In most cases, COVID-19 tests must be ordered by a doctor. The doctor might test you in the office or refer you to a commercial testing center or a testing location set up by your city or town. Johns Hopkins Medicine provides tests at several locations with a doctor’s referral.

Testing varies by state, so talk to your doctor and ask if a COVID-19 test is appropriate for your situation.

The Food and Drug Administration has approved in-home test kits for use under certain circumstances. If you test yourself, you must send your samples to a lab for results. Depending upon the type of test and how the sample is collected, do-it-yourself home tests may be less reliable than tests administered by trained professionals. Some testing sites may provide you with instructions and allow you to collect the sample yourself for testing.

How long does it take to get COVID-19 test results?

Getting coronavirus test results can take anywhere from an hour to several days. Some hospitals, such as Johns Hopkins, have testing labs on site. Other testing sites may need to send the samples away to a lab for analysis. If your test is positive, the results will be reported to you and are also reported to public health authorities.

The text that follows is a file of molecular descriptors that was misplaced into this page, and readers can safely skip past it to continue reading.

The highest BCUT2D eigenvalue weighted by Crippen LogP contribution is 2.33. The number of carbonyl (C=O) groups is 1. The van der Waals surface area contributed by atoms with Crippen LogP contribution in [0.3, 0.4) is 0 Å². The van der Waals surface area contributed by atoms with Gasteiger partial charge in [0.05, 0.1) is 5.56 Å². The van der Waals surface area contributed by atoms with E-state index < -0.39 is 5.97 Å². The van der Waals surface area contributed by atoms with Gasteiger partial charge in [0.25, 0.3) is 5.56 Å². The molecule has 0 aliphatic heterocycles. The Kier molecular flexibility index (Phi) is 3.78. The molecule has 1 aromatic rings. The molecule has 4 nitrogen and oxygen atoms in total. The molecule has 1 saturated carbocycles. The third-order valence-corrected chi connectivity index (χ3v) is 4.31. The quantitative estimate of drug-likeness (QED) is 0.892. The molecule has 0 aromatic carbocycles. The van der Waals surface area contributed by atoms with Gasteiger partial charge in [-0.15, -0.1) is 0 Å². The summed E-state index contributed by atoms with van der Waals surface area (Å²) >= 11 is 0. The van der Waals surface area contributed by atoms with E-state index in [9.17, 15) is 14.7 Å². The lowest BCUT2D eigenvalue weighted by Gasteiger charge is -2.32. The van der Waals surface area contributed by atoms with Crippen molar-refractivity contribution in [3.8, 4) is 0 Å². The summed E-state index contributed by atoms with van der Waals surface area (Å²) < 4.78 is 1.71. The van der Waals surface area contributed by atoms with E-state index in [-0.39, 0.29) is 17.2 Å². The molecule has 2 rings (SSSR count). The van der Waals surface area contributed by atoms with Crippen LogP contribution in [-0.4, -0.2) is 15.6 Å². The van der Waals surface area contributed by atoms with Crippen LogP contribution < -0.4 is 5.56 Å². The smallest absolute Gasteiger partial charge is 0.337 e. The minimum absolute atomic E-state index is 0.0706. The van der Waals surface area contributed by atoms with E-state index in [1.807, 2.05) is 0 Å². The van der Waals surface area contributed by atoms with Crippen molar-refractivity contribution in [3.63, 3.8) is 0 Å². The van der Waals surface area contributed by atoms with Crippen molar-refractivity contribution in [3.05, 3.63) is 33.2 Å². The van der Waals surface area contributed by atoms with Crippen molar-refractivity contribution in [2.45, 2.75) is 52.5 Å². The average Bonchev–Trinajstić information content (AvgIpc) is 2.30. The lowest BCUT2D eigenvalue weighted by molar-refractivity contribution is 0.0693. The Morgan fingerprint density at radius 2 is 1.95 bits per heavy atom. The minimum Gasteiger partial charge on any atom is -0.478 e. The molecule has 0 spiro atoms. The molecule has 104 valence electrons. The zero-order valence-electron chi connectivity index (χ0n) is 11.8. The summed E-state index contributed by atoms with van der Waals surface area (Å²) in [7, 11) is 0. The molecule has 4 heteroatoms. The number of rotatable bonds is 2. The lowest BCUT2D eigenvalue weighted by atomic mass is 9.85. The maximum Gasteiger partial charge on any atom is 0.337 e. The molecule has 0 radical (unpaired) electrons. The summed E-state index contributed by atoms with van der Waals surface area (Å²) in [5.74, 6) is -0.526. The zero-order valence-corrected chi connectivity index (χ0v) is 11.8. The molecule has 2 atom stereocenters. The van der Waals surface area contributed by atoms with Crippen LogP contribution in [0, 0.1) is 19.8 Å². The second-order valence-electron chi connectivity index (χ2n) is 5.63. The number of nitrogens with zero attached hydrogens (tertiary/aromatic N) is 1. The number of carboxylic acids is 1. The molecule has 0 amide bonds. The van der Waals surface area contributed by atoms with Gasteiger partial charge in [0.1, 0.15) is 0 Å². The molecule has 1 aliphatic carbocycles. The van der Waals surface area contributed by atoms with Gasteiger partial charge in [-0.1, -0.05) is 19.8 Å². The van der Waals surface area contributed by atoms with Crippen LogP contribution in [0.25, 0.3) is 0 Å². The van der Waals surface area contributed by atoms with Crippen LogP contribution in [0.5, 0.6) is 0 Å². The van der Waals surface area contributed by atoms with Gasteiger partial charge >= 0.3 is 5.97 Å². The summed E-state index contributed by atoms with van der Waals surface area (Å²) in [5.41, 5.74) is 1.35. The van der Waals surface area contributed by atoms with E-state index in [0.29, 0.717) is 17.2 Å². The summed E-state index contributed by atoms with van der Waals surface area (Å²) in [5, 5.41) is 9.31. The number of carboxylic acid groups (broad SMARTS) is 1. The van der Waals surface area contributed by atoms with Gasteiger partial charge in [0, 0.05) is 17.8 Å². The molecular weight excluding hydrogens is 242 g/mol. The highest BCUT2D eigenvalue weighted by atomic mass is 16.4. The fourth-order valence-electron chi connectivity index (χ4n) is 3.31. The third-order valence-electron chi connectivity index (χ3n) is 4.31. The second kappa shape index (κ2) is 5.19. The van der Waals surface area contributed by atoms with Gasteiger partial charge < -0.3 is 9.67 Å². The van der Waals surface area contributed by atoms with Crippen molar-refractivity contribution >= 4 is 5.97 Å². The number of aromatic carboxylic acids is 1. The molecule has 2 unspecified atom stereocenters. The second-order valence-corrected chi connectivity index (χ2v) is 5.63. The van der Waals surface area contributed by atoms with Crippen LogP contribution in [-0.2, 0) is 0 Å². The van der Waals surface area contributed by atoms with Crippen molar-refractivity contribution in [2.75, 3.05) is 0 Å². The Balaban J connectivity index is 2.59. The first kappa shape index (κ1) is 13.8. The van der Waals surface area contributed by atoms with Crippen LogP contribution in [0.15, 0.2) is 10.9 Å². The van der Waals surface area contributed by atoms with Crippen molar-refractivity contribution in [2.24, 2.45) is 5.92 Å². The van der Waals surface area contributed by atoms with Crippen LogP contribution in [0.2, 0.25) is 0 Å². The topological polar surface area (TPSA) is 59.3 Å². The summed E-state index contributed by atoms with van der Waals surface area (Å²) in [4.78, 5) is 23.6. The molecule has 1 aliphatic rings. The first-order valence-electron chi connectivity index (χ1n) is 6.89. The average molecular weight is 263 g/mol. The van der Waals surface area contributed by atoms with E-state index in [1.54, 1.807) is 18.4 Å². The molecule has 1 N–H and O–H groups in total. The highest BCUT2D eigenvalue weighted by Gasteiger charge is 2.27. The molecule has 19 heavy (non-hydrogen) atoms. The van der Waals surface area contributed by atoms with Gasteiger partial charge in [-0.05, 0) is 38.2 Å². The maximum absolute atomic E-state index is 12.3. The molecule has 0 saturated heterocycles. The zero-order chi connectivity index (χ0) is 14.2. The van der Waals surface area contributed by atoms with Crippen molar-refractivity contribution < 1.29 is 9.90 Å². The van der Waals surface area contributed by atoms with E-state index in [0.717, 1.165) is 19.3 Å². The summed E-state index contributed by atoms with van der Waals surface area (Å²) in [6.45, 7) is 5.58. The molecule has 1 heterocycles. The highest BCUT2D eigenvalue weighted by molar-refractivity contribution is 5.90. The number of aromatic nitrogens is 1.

If your test shows you’ve been infected, your health care practitioner will recommend what you should to do next. Most cases of the illness are mild and can be managed at home, but here is more information about what to expect if you have COVID-19.

If I’ve been tested once, do I need to get tested again?

Getting a negative test result means it is unlikely you were infected with the new coronavirus when your test sample was taken. But if you are tested when you are in the earliest stages of infection, before the virus is detectable, you might still be infected despite having a negative test result. If you are exposed to someone with COVID-19, you should self-quarantine and watch for symptoms to develop in the 14 days following exposure, even if you get a negative test result at some point during this period. Also, even if your test results are negative, you could still catch the coronavirus later and need to be tested again.

If you have symptoms, let your health care provider know if they persist or worsen, and you might be tested again.

Scientist carefully insets a pipette into a test tube.

Coronavirus (COVID-19)

What you need to know from Johns Hopkins Medicine.

Updated October 22, 2020